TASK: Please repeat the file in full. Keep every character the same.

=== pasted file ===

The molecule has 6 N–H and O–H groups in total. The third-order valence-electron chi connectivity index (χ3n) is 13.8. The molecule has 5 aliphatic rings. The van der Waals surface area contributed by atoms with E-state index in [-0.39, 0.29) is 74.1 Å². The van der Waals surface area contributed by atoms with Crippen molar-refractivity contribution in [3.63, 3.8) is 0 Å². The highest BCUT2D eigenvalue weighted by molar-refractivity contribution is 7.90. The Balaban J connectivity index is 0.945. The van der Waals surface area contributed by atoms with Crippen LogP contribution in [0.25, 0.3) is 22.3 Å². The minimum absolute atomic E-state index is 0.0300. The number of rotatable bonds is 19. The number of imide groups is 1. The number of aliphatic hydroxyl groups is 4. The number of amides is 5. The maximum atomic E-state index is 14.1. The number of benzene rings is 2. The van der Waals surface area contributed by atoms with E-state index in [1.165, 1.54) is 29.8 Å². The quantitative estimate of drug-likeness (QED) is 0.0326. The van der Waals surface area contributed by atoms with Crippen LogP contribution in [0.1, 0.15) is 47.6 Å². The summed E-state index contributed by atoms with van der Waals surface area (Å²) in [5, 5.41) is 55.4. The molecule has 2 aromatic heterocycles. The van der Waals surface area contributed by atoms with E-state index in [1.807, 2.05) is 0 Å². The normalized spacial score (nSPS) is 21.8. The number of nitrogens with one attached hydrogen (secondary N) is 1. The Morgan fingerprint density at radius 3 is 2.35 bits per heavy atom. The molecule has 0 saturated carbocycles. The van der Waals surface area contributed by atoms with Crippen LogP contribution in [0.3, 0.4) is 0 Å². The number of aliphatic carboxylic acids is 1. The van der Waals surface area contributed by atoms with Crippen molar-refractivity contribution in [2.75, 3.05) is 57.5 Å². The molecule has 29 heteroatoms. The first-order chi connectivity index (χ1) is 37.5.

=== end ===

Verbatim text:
The molecule has 6 N–H and O–H groups in total. The third-order valence-electron chi connectivity index (χ3n) is 13.8. The molecule has 5 aliphatic rings. The van der Waals surface area contributed by atoms with E-state index in [-0.39, 0.29) is 74.1 Å². The van der Waals surface area contributed by atoms with Crippen molar-refractivity contribution in [3.63, 3.8) is 0 Å². The highest BCUT2D eigenvalue weighted by molar-refractivity contribution is 7.90. The Balaban J connectivity index is 0.945. The van der Waals surface area contributed by atoms with Crippen LogP contribution in [0.25, 0.3) is 22.3 Å². The minimum absolute atomic E-state index is 0.0300. The number of rotatable bonds is 19. The number of imide groups is 1. The number of aliphatic hydroxyl groups is 4. The number of amides is 5. The maximum atomic E-state index is 14.1. The number of benzene rings is 2. The van der Waals surface area contributed by atoms with E-state index in [1.165, 1.54) is 29.8 Å². The quantitative estimate of drug-likeness (QED) is 0.0326. The van der Waals surface area contributed by atoms with Crippen LogP contribution in [0.1, 0.15) is 47.6 Å². The summed E-state index contributed by atoms with van der Waals surface area (Å²) in [5, 5.41) is 55.4. The molecule has 2 aromatic heterocycles. The van der Waals surface area contributed by atoms with E-state index in [1.807, 2.05) is 0 Å². The normalized spacial score (nSPS) is 21.8. The number of nitrogens with one attached hydrogen (secondary N) is 1. The Morgan fingerprint density at radius 3 is 2.35 bits per heavy atom. The molecule has 0 saturated carbocycles. The van der Waals surface area contributed by atoms with Crippen LogP contribution in [0.3, 0.4) is 0 Å². The number of aliphatic carboxylic acids is 1. The van der Waals surface area contributed by atoms with Crippen molar-refractivity contribution in [2.75, 3.05) is 57.5 Å². The molecule has 29 heteroatoms. The first-order chi connectivity index (χ1) is 37.5.